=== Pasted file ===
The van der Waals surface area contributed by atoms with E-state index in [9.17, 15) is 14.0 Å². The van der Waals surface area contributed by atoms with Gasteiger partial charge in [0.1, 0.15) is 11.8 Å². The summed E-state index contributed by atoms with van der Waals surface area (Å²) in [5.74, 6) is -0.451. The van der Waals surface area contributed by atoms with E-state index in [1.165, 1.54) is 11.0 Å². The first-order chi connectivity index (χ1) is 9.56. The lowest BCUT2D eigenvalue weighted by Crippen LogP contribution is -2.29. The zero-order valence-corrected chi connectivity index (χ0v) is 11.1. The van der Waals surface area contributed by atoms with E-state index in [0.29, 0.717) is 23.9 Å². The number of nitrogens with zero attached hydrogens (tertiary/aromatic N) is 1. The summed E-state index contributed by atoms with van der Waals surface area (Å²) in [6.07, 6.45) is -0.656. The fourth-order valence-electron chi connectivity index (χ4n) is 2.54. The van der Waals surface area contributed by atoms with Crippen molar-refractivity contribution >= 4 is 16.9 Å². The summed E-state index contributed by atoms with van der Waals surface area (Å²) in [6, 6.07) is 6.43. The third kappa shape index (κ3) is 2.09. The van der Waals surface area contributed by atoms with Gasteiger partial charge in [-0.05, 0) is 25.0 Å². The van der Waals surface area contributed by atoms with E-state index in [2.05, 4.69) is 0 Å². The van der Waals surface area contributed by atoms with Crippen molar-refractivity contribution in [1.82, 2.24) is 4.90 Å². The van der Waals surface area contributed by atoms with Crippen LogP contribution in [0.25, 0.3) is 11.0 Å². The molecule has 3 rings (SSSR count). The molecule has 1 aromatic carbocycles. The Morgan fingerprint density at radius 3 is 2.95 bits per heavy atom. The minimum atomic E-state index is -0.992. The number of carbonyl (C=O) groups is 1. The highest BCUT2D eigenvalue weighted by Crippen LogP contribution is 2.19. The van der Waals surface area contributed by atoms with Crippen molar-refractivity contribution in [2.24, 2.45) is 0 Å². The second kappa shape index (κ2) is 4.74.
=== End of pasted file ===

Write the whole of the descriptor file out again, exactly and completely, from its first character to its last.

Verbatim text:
The van der Waals surface area contributed by atoms with E-state index in [9.17, 15) is 14.0 Å². The van der Waals surface area contributed by atoms with Gasteiger partial charge in [0.1, 0.15) is 11.8 Å². The summed E-state index contributed by atoms with van der Waals surface area (Å²) in [5.74, 6) is -0.451. The van der Waals surface area contributed by atoms with E-state index in [1.165, 1.54) is 11.0 Å². The first-order chi connectivity index (χ1) is 9.56. The lowest BCUT2D eigenvalue weighted by Crippen LogP contribution is -2.29. The zero-order valence-corrected chi connectivity index (χ0v) is 11.1. The van der Waals surface area contributed by atoms with E-state index in [0.29, 0.717) is 23.9 Å². The number of nitrogens with zero attached hydrogens (tertiary/aromatic N) is 1. The summed E-state index contributed by atoms with van der Waals surface area (Å²) in [6.07, 6.45) is -0.656. The fourth-order valence-electron chi connectivity index (χ4n) is 2.54. The van der Waals surface area contributed by atoms with Crippen molar-refractivity contribution >= 4 is 16.9 Å². The summed E-state index contributed by atoms with van der Waals surface area (Å²) in [6, 6.07) is 6.43. The third kappa shape index (κ3) is 2.09. The van der Waals surface area contributed by atoms with Gasteiger partial charge in [-0.05, 0) is 25.0 Å². The van der Waals surface area contributed by atoms with E-state index in [2.05, 4.69) is 0 Å². The van der Waals surface area contributed by atoms with Crippen molar-refractivity contribution in [1.82, 2.24) is 4.90 Å². The van der Waals surface area contributed by atoms with Crippen LogP contribution in [0.25, 0.3) is 11.0 Å². The molecule has 3 rings (SSSR count). The molecule has 1 aromatic carbocycles. The Morgan fingerprint density at radius 3 is 2.95 bits per heavy atom. The minimum atomic E-state index is -0.992. The number of carbonyl (C=O) groups is 1. The highest BCUT2D eigenvalue weighted by Crippen LogP contribution is 2.19. The van der Waals surface area contributed by atoms with Crippen molar-refractivity contribution in [2.24, 2.45) is 0 Å². The second kappa shape index (κ2) is 4.74.